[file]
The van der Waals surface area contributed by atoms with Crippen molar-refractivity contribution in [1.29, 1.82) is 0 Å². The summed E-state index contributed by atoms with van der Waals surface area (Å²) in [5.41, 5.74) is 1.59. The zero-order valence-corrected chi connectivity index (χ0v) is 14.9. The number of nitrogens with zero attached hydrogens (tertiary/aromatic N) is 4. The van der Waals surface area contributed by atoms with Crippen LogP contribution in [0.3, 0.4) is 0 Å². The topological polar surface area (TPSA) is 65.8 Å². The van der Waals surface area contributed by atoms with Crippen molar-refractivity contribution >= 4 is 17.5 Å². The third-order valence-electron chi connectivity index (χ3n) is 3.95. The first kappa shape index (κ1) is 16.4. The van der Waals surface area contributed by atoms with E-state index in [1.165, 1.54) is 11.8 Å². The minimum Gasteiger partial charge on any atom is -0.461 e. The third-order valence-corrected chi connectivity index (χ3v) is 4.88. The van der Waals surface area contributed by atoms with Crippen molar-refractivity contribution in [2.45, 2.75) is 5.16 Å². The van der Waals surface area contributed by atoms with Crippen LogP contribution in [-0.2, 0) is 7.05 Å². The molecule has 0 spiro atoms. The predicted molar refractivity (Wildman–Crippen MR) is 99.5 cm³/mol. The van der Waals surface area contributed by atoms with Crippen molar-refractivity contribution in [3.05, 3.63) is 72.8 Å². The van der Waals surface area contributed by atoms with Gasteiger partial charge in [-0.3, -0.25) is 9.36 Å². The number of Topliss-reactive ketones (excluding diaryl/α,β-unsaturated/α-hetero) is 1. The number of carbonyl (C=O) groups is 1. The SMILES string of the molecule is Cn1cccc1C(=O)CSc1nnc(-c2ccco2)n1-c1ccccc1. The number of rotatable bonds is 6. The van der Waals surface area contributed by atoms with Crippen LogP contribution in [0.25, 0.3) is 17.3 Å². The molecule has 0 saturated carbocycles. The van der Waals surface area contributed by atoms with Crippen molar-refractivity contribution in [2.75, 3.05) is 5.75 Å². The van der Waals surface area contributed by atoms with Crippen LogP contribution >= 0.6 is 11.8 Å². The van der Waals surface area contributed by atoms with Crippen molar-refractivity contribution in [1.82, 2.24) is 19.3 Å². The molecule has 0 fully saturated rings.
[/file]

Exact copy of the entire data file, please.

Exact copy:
The van der Waals surface area contributed by atoms with Crippen molar-refractivity contribution in [1.29, 1.82) is 0 Å². The summed E-state index contributed by atoms with van der Waals surface area (Å²) in [5.41, 5.74) is 1.59. The zero-order valence-corrected chi connectivity index (χ0v) is 14.9. The number of nitrogens with zero attached hydrogens (tertiary/aromatic N) is 4. The van der Waals surface area contributed by atoms with Crippen LogP contribution in [0.3, 0.4) is 0 Å². The topological polar surface area (TPSA) is 65.8 Å². The van der Waals surface area contributed by atoms with Crippen molar-refractivity contribution >= 4 is 17.5 Å². The third-order valence-electron chi connectivity index (χ3n) is 3.95. The first kappa shape index (κ1) is 16.4. The van der Waals surface area contributed by atoms with E-state index in [1.165, 1.54) is 11.8 Å². The minimum Gasteiger partial charge on any atom is -0.461 e. The third-order valence-corrected chi connectivity index (χ3v) is 4.88. The van der Waals surface area contributed by atoms with Crippen molar-refractivity contribution in [2.45, 2.75) is 5.16 Å². The van der Waals surface area contributed by atoms with Crippen LogP contribution in [-0.2, 0) is 7.05 Å². The molecule has 0 spiro atoms. The predicted molar refractivity (Wildman–Crippen MR) is 99.5 cm³/mol. The van der Waals surface area contributed by atoms with Crippen molar-refractivity contribution in [3.05, 3.63) is 72.8 Å². The van der Waals surface area contributed by atoms with Gasteiger partial charge in [-0.3, -0.25) is 9.36 Å². The number of Topliss-reactive ketones (excluding diaryl/α,β-unsaturated/α-hetero) is 1. The number of carbonyl (C=O) groups is 1. The SMILES string of the molecule is Cn1cccc1C(=O)CSc1nnc(-c2ccco2)n1-c1ccccc1. The number of rotatable bonds is 6. The van der Waals surface area contributed by atoms with Crippen LogP contribution in [0.25, 0.3) is 17.3 Å². The molecule has 0 saturated carbocycles. The van der Waals surface area contributed by atoms with Crippen molar-refractivity contribution in [2.75, 3.05) is 5.75 Å². The van der Waals surface area contributed by atoms with Crippen LogP contribution >= 0.6 is 11.8 Å². The van der Waals surface area contributed by atoms with Crippen molar-refractivity contribution in [1.82, 2.24) is 19.3 Å². The molecule has 0 fully saturated rings.